Day two started out early with the boat shepherding the first group to the platform at 8 am. After some discussion and debriefing last night, It was decided that the goal for the day was to set up the airlift and to start cleaning the site, while the students begin to draw sections that were exposed after some cleaning.
The first dives of the day were spent setting up, and cleaning, while the later two dive teams, consisting of one professional underwater archaeologist and one student, began drawing and labelling sections of the ceiling/ hull of the ship.
Three of the students from Southern Denmark on site have been commercially qualified in Denmark in SCUBA, and are therefore familiar with the basic kit, however on site the equipment has a different set up with even more safety features, such as large battery packs, and an extra safety bail out bottle. But as students do, and with the help and good humour of the commercial team, we were able to pick it up, and now we can assist more in dressing the divers in and out of the water. However, improvements can still be made in all areas, especially the cleaning of the equipment, and the familiarity with what coloured barrel holds what.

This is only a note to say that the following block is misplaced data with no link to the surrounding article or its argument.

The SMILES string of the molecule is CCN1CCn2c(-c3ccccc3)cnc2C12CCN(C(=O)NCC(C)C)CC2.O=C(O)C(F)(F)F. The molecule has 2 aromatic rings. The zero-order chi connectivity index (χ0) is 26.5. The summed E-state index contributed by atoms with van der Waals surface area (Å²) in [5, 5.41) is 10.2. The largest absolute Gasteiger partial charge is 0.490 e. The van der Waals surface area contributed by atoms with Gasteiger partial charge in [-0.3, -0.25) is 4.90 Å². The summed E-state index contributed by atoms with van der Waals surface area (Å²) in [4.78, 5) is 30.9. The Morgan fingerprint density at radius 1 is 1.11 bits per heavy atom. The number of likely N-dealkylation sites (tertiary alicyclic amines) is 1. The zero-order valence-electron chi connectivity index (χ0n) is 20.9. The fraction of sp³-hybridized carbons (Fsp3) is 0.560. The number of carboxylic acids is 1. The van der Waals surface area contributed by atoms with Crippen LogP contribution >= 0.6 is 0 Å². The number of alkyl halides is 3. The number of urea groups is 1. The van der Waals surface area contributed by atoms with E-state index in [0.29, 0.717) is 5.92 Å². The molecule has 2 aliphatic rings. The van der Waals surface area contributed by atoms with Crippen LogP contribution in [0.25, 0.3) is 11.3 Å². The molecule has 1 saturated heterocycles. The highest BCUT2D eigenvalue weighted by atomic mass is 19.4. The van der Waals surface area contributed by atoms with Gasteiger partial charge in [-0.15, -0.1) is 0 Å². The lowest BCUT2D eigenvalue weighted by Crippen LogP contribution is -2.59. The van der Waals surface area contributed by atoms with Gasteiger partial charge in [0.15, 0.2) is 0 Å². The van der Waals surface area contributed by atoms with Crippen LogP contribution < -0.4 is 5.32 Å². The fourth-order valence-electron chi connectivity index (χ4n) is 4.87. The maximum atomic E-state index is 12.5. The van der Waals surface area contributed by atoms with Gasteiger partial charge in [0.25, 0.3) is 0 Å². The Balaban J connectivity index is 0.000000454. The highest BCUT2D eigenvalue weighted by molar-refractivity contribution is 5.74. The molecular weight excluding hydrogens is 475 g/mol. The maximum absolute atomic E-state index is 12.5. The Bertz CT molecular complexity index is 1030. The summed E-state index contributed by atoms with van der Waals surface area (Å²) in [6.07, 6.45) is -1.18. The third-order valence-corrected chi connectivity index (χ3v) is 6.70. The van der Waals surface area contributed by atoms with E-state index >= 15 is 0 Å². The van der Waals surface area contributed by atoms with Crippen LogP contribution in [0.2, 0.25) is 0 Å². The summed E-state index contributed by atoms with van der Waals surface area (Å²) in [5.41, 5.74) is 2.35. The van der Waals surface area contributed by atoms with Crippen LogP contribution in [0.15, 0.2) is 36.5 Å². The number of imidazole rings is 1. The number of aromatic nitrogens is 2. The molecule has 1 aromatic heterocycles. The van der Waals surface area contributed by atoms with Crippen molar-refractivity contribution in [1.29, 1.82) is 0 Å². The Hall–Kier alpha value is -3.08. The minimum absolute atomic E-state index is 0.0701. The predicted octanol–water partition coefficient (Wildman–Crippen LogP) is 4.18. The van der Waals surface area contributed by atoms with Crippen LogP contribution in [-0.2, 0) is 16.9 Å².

We also had an opportunity to look over all the data available on this wreck, as well as many others in the lake that has been collected by Johan over time. This has allowed us to start becoming more familiar with not only this wreck, but the wreck landscape of the lake, and of the wreck the field school is excavating in shallower water nearby. With this knowledge, we can start planning exactly what we want to do in week 3, finding and adding questions that we want answered, and we have begun already planning what type of data we want to collect with different methods. While some things are familiar, there are many new things to be learned on this site that we can apply to our studies, and our own projects, and so far we have not been disappointed!
My name is Selina Ali; I am a Masters student from the Maritime Archaeology Programme at Southern Denmark University, in Esbjerg. I am from Southern California, but specialise in Northern European shipbuilding. The university has good connections with the Maritime Programme of the Dutch government and we were able to participate at this year’s field school.